Follow-Up on Teaching Sonnets | Wanderings in the Labyrinth

Aug 22, 2013 @ 10:15:42

One thing at a time. :-)

It’s been my experience that students can count syllables, and get 10 syllables into a line, far easier than they can match the iambic pentameter. The iambic pentameter only came for me after about thirty sonnets — so I think it’s less of a priority. We want students to get over three hurdles first: writing fourteen lines, writing a rhyme scheme, and writing ten syllables in a line. The iamb can come later, because it’s a “sounds like this” issue, which gets solved by kids who care about writing more than one or two.

I could have sworn that it was Dershowitz, but it’s now been at least a decade since I read the report, and the name of the lawyer has long since escaped me. It was about the time of the O.J. Simpson trial, as I recall, or before, so it may not be on the Web — given that it was 1994. It was a profile of a prominent lawyer of the era, might have been Harper’s magazine or The Atlantic…

As for your sonnet sequence, I like it. It conveys feelings of doubt and uncertainty, and solitude; but it’s very much rooted in internal feeling and abstract language, rather than in the macrocosmic world of objects and things and processes. I tend to lean more into the world of objects than you, but it may be an advantage in the poetry world these days.

via Follow-Up on Teaching Sonnets | Wanderings in the Labyrinth.


Both the haiku intro and the sonnet…

Can be played to a tattoo march in 4/4 time.  Prum pum pum pum pum…..   Prum pum pum pum pum…..  Prum pum pum pum pum…..  More analysis and permutations to follow in a few hours…okay well, it’s been a day. (not in a coma, but close)

I couldn’t quite keep the sonnet or haiku formatting without making the rhythmic presentation confusing, therefore I have just inserted both entries into a table.

First the sonnet:

1 2 3 4 5 6 7 8
 Prum  pum  pum  pum  Pumm  …  …  …
 Prum  pum  pum  pum  Pumm  …  …  …
 an -swer  ev(e) -ry  call,  Though  I
 know  I  Might  die  quick -ly;  yet
 I  will  an -swer  still.
 Prum  pum  pum  pum  Pumm  …  …  …
 know -ing  I  could  fall,  and  al-
-though  I  Might  be  sick -ly;  yet
 an -swer  them  I  will.
 Prum  pum  pum  pum  Pumm  …  …  …
 Ev -en
 if  I  am  a  -lone,  I’ll
 an -swer  With  con -vic -tion;  Nor
 e -ven  hes -i -tate.
 Prum  pum  pum  pum  Pumm  …  …  …
‘Til  our
 ty -rants’  o -ver -thrown,  no
 plans  or  Der -e -lic -tion,  will
 keep  me  from  their  gate.
 Prum  pum  pum  pum  Pumm  …  …  …
 If  we  are  in  chains,  and  none  are
 free,  for  Life  is  emp -ty,  I’ll
 e  -ven  fight  my  kin.
 Prum  pum  pum  pum  Pumm  …  …  …
 Doubt -less, ’til  re  mains, -up -on  the
 sea  or  Land,  of  them,  we  have
 scat -tered  to  the  wind.
 Prum  pum  pum  pum  Pumm  …  …  …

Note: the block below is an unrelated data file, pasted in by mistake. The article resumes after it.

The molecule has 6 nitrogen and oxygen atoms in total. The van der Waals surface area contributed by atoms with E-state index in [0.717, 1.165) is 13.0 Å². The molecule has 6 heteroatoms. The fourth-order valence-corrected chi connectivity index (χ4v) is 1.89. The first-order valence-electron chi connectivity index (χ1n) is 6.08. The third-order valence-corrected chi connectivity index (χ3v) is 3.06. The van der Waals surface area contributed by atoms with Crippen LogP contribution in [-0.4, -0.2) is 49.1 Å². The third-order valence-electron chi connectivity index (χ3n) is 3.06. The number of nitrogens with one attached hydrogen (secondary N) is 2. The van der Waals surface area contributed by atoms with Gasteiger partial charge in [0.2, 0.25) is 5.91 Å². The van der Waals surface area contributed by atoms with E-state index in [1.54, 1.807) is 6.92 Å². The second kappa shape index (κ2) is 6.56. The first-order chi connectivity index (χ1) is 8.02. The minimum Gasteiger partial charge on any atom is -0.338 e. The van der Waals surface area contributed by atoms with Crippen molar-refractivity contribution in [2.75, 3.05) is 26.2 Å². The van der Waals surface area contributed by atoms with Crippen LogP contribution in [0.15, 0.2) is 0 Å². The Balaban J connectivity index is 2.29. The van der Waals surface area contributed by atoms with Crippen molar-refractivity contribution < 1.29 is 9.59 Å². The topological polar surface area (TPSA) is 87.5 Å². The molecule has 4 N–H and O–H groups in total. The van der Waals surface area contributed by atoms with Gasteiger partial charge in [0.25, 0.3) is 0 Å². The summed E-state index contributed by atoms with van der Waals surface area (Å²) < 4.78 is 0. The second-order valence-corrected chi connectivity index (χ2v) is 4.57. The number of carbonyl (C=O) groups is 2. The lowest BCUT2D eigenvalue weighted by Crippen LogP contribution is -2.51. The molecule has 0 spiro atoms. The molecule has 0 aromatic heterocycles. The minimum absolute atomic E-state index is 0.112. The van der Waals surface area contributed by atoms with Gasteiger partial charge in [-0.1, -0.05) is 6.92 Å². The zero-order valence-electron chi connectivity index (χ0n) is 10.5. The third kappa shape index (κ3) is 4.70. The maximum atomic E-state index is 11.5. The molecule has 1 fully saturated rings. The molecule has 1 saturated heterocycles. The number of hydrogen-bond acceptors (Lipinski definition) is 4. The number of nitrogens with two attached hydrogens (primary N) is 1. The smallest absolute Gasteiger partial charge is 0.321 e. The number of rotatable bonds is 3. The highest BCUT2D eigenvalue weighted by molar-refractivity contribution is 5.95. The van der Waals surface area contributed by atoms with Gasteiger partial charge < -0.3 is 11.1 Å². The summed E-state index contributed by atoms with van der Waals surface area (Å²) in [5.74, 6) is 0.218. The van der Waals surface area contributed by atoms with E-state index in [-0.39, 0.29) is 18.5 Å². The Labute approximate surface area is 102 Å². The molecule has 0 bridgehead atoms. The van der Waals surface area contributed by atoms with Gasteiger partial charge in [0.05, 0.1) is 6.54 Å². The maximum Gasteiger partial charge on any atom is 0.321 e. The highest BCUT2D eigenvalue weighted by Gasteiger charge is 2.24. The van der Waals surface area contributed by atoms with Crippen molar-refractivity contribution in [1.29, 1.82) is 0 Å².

Free,  is  this,  my  land;
 joined,  but  not  by  chains;
‘Til  no  man  can  stand;
‘Til  no  man  re -mains.

Perhaps the final couplet could be used as a cadence/chorus.

And here is the haiku in similar format:

1 2 3 4 5 6 7 8
 Prum  pum  pum  pum  Pumm  …  …  …
 Prum  pum  pum  pum  Pumm  …  …  …
 This  is  what  was  true,  in  that
 mo -ment  when  I  knew:
 I  knew  I  would  go;
 Prum  pum  pum  pum  Pumm  …  …  …
 Hear  the  call  and  know  that  my
 du -ty  would  lie  here
 If  the  call  were  near.
 Prum  pum  pum  pum  Pumm  …  …  …
 Mine  or  for  my  own,  If  I
 had  to  act  a -lone,
 whe -ther  I  was  sick,
 Prum  pum  pum  pum  Pumm  …  …  …
 If  my  death  were  quick,  I  would
 not  ac  -cept  a  cage.
 Nev  -er  mind  my  age.
 Prum  pum  pum  pum  Pumm  …  …  …
 I  could  not  for  -give,  for  I
 know  I  can  not  live
 with  my  life  in  doubt.
Prum  pum  pum  pum  Pumm  …  …  …
 En -e -mies  with -out,  kill  them;
 e -ven  if  our  kin,
 en -e -mies  with -in.
 Prum  pum  pum  pum  Pumm  …  …  …
 Free  this  land  shall  be  From  the
 sea  to  shi -ning  sea.
 We  shall  car -ry  on.
 Prum  pum  pum  pum  Pumm  …  …  …
 Free -dom,  ne  -ver  free,  It  is
 your,  and  my,  dec  -ree
‘Til  we’re  dead  and  gone.

This project brings to light another relationship between sonnets and haiku.  Two haiku can be plucked out of each couplet of a sonnet, and/or two haiku can stand in for each couplet of a sonnet padded by syllables on either side.  A couplet is 20 syllables and a haiku is 17.  It would be an interesting project to compose a sonnet. out of seven haiku, using that idea, and compose a sequence of 7 haiku from a sonnet.

Perhaps there will be a couple of sonnets and a haiku in the days to come using that method.  It sounds Like it would be fun.

I’ve recently thought that one could write a sonnet in blank verse (non-rhyming iambic pentameter) and then arrange the rhymes afterward.  That, too, would be an interesting project.  I think I’m going to do both of these, or rather, all three of these, in the near future.